Will consumers force brands to behave more ethically in this digital age?

Digital advocates have a dream – that the Internet will enable us to act collectively – to bring together groups of like-minded individuals and turn our consumer behaviour into a force for good.

Protesters and charitable organizations have done their best to exploit these capabilities – protests against BP, for example, have attracted more than 800,000 members to a "Boycott BP" Facebook site.

There are also examples of commercial collective bargaining power in the digital space such as CauseWorld – where Kraft and P&G have enabled consumers to do good simply by walking into a store and checking in. The successful Pepsi Refresh campaign uses a similar model to get consumers to vote for the good works they want the drinks giant to fund.

I would have included Groupon in this list but its recent Super Bowl ad was criticized for appearing to trivialize the issue of Tibet – a hot topic for collectivists – and thus its "force-for-good" credentials have been downgraded.

However, consumers are much more likely to be encouraged to act as individuals by digital communications via one to one deals from brands that ask them to make private rather than collective decisions.

Of course, not everyone behaves this way but ask yourself this question: Are you more likely to buy a product if:

a) You get another one free which is more tailored to your needs at a time of your choosing

b) The manufacturer offers to help someone less fortunate – but obviously only in a small way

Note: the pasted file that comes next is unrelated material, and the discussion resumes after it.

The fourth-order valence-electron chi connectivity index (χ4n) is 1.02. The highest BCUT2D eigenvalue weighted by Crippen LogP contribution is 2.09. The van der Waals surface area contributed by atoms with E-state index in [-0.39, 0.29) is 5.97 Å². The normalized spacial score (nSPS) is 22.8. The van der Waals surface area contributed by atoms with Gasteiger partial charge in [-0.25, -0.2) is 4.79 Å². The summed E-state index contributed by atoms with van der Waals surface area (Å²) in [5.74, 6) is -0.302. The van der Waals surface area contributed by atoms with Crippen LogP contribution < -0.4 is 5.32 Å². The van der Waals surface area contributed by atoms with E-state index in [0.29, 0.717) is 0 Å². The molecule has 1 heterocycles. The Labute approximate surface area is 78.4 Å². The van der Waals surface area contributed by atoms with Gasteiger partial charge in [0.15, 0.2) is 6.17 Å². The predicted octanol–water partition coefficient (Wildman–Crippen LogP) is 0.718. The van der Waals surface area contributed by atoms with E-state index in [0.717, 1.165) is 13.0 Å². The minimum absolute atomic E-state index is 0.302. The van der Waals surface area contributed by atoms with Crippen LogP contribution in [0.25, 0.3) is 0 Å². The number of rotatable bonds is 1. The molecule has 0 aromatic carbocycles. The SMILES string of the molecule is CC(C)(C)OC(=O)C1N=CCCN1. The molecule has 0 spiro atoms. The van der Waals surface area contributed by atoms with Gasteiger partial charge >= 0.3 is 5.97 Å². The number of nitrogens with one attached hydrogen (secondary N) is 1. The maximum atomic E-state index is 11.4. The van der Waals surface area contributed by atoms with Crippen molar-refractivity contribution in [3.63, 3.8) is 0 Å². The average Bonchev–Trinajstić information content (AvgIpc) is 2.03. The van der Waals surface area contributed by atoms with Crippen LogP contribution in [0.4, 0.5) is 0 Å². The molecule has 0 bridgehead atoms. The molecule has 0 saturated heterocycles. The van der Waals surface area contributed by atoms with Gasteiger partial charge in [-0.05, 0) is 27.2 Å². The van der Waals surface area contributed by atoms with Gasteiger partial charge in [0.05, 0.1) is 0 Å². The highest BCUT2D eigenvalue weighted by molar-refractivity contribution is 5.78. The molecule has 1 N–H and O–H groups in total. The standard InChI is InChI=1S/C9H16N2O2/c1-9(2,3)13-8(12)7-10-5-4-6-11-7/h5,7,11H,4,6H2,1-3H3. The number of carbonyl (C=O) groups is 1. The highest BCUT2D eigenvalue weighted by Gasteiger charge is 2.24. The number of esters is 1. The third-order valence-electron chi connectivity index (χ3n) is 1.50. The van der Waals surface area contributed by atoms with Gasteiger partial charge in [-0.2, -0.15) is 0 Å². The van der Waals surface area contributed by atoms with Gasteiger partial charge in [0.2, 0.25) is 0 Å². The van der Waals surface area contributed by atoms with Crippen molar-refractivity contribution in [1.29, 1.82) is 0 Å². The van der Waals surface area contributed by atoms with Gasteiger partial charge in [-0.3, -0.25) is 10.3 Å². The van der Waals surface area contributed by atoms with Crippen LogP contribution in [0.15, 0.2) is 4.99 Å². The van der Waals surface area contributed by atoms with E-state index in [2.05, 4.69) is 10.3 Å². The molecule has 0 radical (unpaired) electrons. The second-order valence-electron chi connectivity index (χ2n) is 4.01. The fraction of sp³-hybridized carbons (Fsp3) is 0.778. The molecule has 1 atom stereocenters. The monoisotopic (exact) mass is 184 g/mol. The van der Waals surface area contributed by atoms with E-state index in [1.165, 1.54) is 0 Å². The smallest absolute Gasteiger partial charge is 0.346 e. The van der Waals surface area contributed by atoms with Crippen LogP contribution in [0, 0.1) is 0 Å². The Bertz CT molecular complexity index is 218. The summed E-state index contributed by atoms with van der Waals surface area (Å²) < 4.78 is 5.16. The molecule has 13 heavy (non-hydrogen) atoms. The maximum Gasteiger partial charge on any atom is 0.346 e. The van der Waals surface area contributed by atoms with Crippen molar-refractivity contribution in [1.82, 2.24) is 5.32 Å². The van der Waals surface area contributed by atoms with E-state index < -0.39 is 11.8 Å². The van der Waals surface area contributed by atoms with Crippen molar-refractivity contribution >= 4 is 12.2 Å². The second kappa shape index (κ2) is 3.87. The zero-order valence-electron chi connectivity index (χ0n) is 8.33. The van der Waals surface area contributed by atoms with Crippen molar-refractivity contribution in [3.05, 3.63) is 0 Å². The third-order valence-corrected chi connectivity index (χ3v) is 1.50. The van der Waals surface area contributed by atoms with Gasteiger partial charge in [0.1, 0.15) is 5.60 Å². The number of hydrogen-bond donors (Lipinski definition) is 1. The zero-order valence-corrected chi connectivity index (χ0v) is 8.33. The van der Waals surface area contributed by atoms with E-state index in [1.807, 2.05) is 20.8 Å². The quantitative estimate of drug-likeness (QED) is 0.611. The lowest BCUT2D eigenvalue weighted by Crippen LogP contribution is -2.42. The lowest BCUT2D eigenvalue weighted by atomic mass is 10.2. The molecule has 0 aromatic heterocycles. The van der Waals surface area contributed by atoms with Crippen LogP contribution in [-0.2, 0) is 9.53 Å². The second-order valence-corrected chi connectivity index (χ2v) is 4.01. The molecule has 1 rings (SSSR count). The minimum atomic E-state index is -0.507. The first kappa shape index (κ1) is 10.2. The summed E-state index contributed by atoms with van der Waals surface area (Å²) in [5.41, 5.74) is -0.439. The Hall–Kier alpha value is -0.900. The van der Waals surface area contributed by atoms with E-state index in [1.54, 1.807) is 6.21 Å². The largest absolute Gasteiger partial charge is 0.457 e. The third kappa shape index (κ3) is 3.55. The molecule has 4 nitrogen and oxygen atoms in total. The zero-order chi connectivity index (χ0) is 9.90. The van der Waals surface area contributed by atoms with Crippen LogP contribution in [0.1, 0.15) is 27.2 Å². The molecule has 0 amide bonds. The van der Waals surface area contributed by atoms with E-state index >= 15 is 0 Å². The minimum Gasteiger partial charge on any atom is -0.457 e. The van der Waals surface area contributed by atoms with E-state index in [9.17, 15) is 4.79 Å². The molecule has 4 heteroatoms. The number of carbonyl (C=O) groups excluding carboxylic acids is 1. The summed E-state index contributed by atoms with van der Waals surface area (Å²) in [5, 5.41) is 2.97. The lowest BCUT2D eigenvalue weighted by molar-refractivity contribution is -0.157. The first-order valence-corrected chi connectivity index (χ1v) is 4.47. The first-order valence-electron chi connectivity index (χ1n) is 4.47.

c) The manufacturer will plant a tree

What is your choice? – and will the answer change depending on whether you are on your own or with a friend?

The majority of brands believe that most of us would take the first option and that the digital opportunities of collective communication are far outweighed by the potential of one-to-one messages, especially if this conversation can grow into a "relationship" with the brand.

As a result, digital shoppers are encouraged to have a growing number of one-to-one conversations with advertisers – through special offers and rewards. At the same time services such as ShopSavvy. which lets consumers scan a barcode and get price comparison info instantly, and Shopkick, an app that provides location-based offers from the likes of Best Buy and Macy's in the US, will reinforce this behaviour.

Expect to see a tidal wave of offers arriving in your in-box soon, powered by the data that brands hold on consumer behaviour.

As the digital age progresses, there is clear evidence that some people are getting left behind, especially people who are heavily dependent on actual, rather than virtual, communities for their interaction and services.

However rather than using digital channels to put pressure on government and retailers to maintain their physical presence in support of their fellow citizens, those who are fortunate enough to be connected are more likely to be chasing the cut-price offers they find in their in-boxes.

So, the irony is that just when social media is supposed to be connecting us, the most powerful impact of the digital infrastructure may be to privatize our personal spending decisions.

Ultimately our retail habits and costs may become more of a one to one issue. And the power of collective bargaining or collective positive action could be relegated to niche groups or used mainly to attract positive PR.

But as a final word of warning, advertisers need to be very careful here as well. On the outside, Groupon, like CauseWorld, would qualify as a commercial collective for the greater good but it needs to act like this in their communications. Their Super Bowl ad has little to do with the digital advocates' dream as the fall-out from Sunday proves.

Mick Mernagh is Chief Insight Officer at MediaCom Worldwide. He can be reached at Mick.Mernagh@mediacom.com.

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